New Charity:RIPMedicalDebt.org

https://ripmedicaldebt.org/

NPR news story about the charity:https://www.npr.org/sections/health-shots/2022/08/15/1093769…
This group’s wiped out $6.7 billion in medical debt, and it’s just getting started
Soon after giving birth to a daughter two months premature, Terri Logan received a bill from the hospital. She recoiled from the string of numbers separated by commas.

Logan, who was a high school math teacher in Georgia, shoved it aside and ignored subsequent bills. She was a single mom who knew she had no way to pay.

Then a few months ago — nearly 13 years after her daughter’s birth and many anxiety attacks later — Logan received some bright yellow envelopes in the mail. They were from a nonprofit group telling her it had bought and then forgiven all those past medical bills.

This time, it was a very different kind of surprise: “Wait, what? Who does that?”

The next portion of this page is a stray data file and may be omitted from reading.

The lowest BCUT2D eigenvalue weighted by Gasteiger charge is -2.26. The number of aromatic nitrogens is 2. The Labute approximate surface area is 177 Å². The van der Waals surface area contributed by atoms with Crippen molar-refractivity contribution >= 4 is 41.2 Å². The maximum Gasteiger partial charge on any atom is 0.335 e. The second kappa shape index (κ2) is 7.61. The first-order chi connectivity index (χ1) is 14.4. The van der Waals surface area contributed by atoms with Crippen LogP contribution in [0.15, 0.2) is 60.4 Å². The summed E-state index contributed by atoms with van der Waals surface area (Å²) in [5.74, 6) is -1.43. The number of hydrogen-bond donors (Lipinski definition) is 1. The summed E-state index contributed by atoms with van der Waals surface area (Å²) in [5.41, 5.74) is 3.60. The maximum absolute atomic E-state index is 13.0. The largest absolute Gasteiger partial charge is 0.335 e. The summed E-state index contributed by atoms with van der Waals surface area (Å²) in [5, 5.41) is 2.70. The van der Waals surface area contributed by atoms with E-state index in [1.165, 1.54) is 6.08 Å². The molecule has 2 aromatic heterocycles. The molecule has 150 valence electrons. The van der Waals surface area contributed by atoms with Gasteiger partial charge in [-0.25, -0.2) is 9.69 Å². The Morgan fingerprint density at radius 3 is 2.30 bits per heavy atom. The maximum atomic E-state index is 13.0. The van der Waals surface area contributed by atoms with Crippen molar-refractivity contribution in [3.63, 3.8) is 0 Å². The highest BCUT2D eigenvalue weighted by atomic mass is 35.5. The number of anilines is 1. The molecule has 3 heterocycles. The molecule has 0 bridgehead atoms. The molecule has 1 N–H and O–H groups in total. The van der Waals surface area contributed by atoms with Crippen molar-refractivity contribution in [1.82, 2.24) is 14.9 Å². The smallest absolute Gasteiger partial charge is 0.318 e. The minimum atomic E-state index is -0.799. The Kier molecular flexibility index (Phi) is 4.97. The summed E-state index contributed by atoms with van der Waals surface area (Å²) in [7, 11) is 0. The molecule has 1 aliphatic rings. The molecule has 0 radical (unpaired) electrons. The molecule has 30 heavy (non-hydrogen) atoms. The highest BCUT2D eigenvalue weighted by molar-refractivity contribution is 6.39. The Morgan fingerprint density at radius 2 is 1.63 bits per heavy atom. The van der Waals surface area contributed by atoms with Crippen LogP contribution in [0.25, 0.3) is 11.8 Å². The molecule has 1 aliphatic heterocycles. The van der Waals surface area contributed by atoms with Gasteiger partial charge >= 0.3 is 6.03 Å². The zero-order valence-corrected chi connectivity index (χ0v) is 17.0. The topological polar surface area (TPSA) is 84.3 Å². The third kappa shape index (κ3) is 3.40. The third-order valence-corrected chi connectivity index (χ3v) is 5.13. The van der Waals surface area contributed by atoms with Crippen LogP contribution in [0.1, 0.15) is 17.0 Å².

https://ripmedicaldebt.org/
This charity was started by 2 former medical bill collectors.

Antico and Ashton launched RIP Medical Debt in 2014. They started raising money from donors to buy up debt on secondary markets — where hospitals sell debt for pennies on the dollar to companies that profit when they collect on that debt.
The group says retiring $100 in debt costs an average of $1.

Yet RIP is expanding the pool of those eligible for relief. Sesso said that with inflation and job losses stressing more families, the group now buys delinquent debt for those who make as much as four times the federal poverty level, up from twice the poverty level.

I have NOT investigated this charity. Just bringing this charity & the NPR story to the board’s attention. Certainly do your own due diligence before contributing to it.

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I have NOT investigated this charity. Just bringing this charity & the NPR story to the board’s attention. Certainly do your own due diligence before contributing to it.

According to Charity Navigator, they have a 100% rating based on the most current data from 2019.

https://www.charitynavigator.org/ein/471442997

And, from the charity’s home page:

For those whose medical debts are relieved, the relief is a gift from a detached and disinterested third party (RIP) as an act of generosity, so relief of the debt does not count as income to the debtor.

https://ripmedicaldebt.org/faq/do-recipients-of-debt-forgive…

Very, very cool.

tjscott0, thank you for posting this.

AW

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